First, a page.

One of the most difficult things for me to do is “uni-task”, or just do one thing at a time. Historically, I have been extremely proud of my ability to multi-task. It is something I have practiced daily, without fail, for at least the past 10 years and most likely even longer. I have boasted about this skill in cover letters and in job interviews. I believe it has been seen as a positive thing – this ability to juggle many different tasks and projects all at once.
I don’t believe in the inherent goodness of the multi-task anymore.
I can’t put my finger on one single event that made me change my mind, rather there have been many examples – from all directions – that have eventually swayed me from my position that multi-tasking was “da bomb.”
First, there is the literature, the scientific studies, that have shown that the ability to multi-task is really not all that. In fact, the opposite is true in that every task you are working on simultaneously is not getting your full attention (duh) and therefore suffers. Also, it is not good brain exercise to switch back and forth between tasks. You may have thought it was good – like Zumba for your brain – but nope, it ain’t. Even though you feel like you are able to split your attention between, say, washing the dishes and listening to your child tell a story, or watching the Tour de France and write a blog post, or the most extreme example of all – drive and text – your brain doesn’t work that way. It can’t actually do both at the same time, so it switches back and forth. No matter how fast you think your synapses work, no one’s work that fast.
OK, so there is the literature and the studies. There are also personal examples. One of the things I most remember about my mom when I was growing up was what I saw as her annoying habit to not pay attention to what I was saying. My mom worked full-time out of the house and had an extremely long commute to and from work. I remember many occasions when she would be in the kitchen preparing dinner and I would be talking to her. I would ask her to look at something and she would not even look my way while saying “Oh, yes. I see. Uh-huh.” While I am much more sympathetic to her situation now that I am a working mom of two, at the time I just found it annoying. Now I know she was multi-tasking – and I was getting the short end of the stick. The frightening thing is I have found myself doing exactly the same thing to my kids more times than I would like to admit. So there’s that, too.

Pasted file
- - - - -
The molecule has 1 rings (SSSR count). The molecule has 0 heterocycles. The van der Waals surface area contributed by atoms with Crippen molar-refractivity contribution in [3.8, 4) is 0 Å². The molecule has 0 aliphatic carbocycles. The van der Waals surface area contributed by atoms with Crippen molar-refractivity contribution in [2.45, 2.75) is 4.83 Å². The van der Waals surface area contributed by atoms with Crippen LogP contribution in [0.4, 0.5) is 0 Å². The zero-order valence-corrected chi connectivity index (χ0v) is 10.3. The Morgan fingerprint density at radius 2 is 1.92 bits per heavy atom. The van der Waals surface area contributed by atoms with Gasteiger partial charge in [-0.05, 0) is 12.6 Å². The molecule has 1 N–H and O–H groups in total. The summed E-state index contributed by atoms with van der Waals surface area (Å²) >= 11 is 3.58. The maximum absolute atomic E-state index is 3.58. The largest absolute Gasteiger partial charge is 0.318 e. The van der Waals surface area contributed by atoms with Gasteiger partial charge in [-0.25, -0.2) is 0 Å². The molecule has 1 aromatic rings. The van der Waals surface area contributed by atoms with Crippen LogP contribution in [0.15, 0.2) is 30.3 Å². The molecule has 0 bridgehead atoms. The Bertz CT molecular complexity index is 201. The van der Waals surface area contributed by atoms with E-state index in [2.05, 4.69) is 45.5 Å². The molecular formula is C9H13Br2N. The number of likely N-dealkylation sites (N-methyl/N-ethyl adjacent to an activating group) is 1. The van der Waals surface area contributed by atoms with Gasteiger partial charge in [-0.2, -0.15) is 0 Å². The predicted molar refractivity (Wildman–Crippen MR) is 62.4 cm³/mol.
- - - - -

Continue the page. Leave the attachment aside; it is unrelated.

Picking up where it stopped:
If you could see me in the kitchen in the evening, preparing dinner, you would see the dark side of multi-tasking. The dishwasher is open as I unload, the silverware drawer is open, a couple cupboard doors hang open, the water is boiling on the stove, the lettuce is in the spinner in the sink and one carrot is half sliced on the cutting board. Where am I? Probably in the garage folding laundry, because I went out there to get paper towels and realized I had a load of laundry left in the washer from yesterday that needed to dry.
Really. It’s ugly people.
A few nights ago I tried an experiment. While I made the salad I focused on making the salad. That was all I did, until it was complete. This may sound like a relatively simple task to many of you – so you may not understand the depth of my sickness – but I know there are a few of you out there who feel my pain. This was not an easy thing to do. There were several occasions when I had to, literally, tell myself, “If you are making the salad, make the salad.” It felt really good to finish the job and move on to the next without the mental and physical kitchen chaos that usually occurs.
I am going to keep practicing. I’ll let you know how it goes.
When you write, just write,